Although there are no such recommended prevention strategies available for the prevention of neuroblastoma; however, people are suggested to avoid exposure to occupational hazards, maternal alcohol consumption, oral contraceptive and non-prescribed drugs, and maternal infection for decreased risk of neuroblastoma in children.
Although there is no preventive strategy for neuroblastoma as this disease results from altered embryonic development of neuronal tissue, there are no avoidable environmental hazards associated with this condition too. In fact, screening measures are not currently recommended, except in patients with a known family history of neuroblastoma. Early detection of neuroblastoma did not improve mortality, and screening young children for tumor markers (i.e., vanillylmandelic acid and homovanillic acid) did not improve survival1. However, the risk for neuroblastoma can be prevented by avoiding the risk factors for the disease. For more information, read Risk factors for neuroblastoma.
- Avoiding parental occupational exposures
The risk for NBL is at increase for a number of broad sectors and occupational hazards such as pesticides, coal tar, some metals, and crude oil.
- Avoiding maternal alcohol consumption
The effects of alcohol on the fetus hinder normal neurological development. In fact, early ethanol exposure may hinder neuronal cell migration and proliferation and lead to neuronal loss. Studies have reported associations between alcohol consumption and neuroblastoma. Therefore one must avoid maternal alcohol consumption in order to reduce the risk for neuroblastoma.
- Avoiding oral contraceptives or other drugs
Exposure to oral contraceptives or other sex hormones in early pregnancy can quadruple the risk of NBL in children diagnosed with stage I or II. Some prescription and non-prescription drugs, such as painkillers, can also associate with risk for neuroblastoma when taken during pregnancy. Therefore people should look into the side effects of such medicines before using them.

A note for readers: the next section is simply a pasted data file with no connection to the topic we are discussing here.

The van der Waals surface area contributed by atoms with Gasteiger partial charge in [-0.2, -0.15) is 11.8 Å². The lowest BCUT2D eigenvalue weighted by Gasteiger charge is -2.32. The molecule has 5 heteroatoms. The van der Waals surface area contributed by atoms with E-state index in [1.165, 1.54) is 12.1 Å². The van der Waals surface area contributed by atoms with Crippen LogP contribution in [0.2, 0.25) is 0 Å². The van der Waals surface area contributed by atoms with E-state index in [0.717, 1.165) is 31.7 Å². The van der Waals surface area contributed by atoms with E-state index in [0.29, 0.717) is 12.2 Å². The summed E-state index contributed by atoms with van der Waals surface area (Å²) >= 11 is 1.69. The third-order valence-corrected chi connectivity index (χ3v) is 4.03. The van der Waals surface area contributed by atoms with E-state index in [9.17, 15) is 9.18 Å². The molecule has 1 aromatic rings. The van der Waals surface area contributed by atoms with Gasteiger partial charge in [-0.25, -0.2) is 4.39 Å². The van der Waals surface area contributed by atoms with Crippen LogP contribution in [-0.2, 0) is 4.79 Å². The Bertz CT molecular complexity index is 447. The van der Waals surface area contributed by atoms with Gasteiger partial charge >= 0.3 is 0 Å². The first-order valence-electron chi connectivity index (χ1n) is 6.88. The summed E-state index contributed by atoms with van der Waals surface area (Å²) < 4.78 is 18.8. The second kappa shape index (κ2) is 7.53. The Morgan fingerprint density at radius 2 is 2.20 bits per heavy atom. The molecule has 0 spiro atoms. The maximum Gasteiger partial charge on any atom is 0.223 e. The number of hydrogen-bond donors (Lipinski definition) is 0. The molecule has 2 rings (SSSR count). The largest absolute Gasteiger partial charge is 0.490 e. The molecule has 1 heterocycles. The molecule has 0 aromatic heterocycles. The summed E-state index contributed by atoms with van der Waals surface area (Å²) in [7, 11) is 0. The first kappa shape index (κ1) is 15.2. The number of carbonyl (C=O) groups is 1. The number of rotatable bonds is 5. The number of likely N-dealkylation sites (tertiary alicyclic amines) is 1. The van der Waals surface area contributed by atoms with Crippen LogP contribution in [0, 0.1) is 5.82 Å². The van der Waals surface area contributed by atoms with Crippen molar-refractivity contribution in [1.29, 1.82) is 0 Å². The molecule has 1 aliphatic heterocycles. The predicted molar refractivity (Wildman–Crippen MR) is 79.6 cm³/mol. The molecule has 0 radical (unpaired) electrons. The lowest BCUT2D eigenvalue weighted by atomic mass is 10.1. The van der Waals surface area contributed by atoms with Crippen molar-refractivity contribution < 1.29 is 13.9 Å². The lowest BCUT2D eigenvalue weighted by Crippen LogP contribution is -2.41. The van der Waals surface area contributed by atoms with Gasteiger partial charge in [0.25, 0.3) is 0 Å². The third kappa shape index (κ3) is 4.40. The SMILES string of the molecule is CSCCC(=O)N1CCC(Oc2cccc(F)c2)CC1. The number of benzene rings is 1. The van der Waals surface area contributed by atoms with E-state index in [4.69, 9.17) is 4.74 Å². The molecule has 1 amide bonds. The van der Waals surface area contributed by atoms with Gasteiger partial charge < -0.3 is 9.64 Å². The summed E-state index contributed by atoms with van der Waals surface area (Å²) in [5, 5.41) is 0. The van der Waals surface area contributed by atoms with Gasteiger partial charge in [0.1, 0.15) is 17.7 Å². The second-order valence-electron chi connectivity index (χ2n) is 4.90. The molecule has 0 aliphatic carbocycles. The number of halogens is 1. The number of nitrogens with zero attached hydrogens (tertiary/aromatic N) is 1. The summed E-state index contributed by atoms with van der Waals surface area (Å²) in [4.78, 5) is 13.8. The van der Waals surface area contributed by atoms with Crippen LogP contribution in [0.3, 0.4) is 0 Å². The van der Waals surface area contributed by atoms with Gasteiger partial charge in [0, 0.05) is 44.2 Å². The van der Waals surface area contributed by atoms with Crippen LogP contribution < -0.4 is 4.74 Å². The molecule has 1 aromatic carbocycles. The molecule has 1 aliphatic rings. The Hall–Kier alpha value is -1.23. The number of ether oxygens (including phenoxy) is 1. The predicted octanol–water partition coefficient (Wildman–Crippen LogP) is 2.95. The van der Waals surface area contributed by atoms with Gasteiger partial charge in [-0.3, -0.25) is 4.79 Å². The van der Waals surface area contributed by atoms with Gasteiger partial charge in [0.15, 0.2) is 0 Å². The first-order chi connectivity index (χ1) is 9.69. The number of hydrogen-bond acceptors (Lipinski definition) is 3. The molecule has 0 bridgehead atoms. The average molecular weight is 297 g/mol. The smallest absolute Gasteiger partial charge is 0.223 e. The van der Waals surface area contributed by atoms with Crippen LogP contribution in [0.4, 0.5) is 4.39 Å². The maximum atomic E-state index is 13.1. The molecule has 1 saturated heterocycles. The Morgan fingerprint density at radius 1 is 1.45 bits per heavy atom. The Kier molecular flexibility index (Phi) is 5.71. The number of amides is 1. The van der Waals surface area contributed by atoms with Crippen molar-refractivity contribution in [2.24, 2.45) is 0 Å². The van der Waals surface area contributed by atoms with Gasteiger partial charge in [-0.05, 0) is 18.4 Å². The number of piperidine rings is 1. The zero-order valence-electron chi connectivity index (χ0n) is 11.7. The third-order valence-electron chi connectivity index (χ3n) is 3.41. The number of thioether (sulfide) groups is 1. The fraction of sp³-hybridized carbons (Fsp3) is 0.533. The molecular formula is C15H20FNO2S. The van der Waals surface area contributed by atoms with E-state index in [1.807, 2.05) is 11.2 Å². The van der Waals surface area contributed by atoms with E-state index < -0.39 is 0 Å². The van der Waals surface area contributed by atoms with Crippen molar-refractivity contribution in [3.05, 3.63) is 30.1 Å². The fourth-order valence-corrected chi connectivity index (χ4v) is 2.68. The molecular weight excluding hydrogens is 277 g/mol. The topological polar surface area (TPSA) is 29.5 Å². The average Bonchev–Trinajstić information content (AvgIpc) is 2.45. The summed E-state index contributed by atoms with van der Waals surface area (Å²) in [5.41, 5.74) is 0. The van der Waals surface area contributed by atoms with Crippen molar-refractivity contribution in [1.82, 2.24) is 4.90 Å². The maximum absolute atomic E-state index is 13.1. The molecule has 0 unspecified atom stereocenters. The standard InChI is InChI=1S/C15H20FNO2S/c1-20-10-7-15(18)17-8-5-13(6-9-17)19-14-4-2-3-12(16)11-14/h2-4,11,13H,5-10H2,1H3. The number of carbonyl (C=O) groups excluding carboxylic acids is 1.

- Avoiding infections in pregnancy
Studies have reported the association of maternal infections such as sexually transmitted diseases and vaginal infection with increased risk for neuroblastoma. Pregnant women should therefore be careful to avoid contraction of any such infections2,3.
- 1.Shohet J, Foster J. Neuroblastoma. BMJ. Published online May 3, 2017:j1863. doi:10.1136/bmj.j1863
- 2.Heck JE, Ritz B, Hung RJ, Hashibe M, Boffetta P. The epidemiology of neuroblastoma: a review. Paediatric and Perinatal Epidemiology. Published online March 2009:125-143. doi:10.1111/j.1365-3016.2008.00983.x
- 3.Schüz J, Kaletsch U, Meinert R, Kaatsch P, Spix C, Michaelis J. Risk factors for neuroblastoma at different stages of disease. Results from a population-based case-control study in Germany. Journal of Clinical Epidemiology. Published online July 2001:702-709. doi:10.1016/s0895-4356(00)00339-5